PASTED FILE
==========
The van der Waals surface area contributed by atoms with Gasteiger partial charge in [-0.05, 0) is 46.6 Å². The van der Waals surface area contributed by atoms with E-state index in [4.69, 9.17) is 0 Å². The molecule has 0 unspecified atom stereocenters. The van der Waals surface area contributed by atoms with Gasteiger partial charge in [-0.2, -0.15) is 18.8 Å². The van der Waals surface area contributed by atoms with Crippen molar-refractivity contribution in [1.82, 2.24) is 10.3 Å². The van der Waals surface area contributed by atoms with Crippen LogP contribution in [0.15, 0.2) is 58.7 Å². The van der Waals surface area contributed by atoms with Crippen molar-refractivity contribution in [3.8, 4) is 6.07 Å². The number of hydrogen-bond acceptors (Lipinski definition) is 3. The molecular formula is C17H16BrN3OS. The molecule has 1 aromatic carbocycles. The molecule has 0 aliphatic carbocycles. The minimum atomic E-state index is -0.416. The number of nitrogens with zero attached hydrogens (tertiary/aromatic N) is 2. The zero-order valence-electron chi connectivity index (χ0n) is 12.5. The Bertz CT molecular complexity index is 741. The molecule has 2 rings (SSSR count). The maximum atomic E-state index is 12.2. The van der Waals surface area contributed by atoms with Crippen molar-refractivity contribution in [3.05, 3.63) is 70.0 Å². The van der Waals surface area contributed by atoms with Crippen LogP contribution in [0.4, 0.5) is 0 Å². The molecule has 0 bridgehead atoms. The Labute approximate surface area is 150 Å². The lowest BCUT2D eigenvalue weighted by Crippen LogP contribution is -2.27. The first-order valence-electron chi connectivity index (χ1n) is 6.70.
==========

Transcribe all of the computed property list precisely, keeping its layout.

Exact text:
The van der Waals surface area contributed by atoms with Gasteiger partial charge in [-0.05, 0) is 46.6 Å². The van der Waals surface area contributed by atoms with E-state index in [4.69, 9.17) is 0 Å². The molecule has 0 unspecified atom stereocenters. The van der Waals surface area contributed by atoms with Gasteiger partial charge in [-0.2, -0.15) is 18.8 Å². The van der Waals surface area contributed by atoms with Crippen molar-refractivity contribution in [1.82, 2.24) is 10.3 Å². The van der Waals surface area contributed by atoms with Crippen LogP contribution in [0.15, 0.2) is 58.7 Å². The van der Waals surface area contributed by atoms with Crippen molar-refractivity contribution in [3.8, 4) is 6.07 Å². The number of hydrogen-bond acceptors (Lipinski definition) is 3. The molecular formula is C17H16BrN3OS. The molecule has 1 aromatic carbocycles. The molecule has 0 aliphatic carbocycles. The minimum atomic E-state index is -0.416. The number of nitrogens with zero attached hydrogens (tertiary/aromatic N) is 2. The zero-order valence-electron chi connectivity index (χ0n) is 12.5. The Bertz CT molecular complexity index is 741. The molecule has 2 rings (SSSR count). The maximum atomic E-state index is 12.2. The van der Waals surface area contributed by atoms with Crippen molar-refractivity contribution in [3.05, 3.63) is 70.0 Å². The van der Waals surface area contributed by atoms with Crippen LogP contribution in [0.4, 0.5) is 0 Å². The molecule has 0 bridgehead atoms. The Labute approximate surface area is 150 Å². The lowest BCUT2D eigenvalue weighted by Crippen LogP contribution is -2.27. The first-order valence-electron chi connectivity index (χ1n) is 6.70.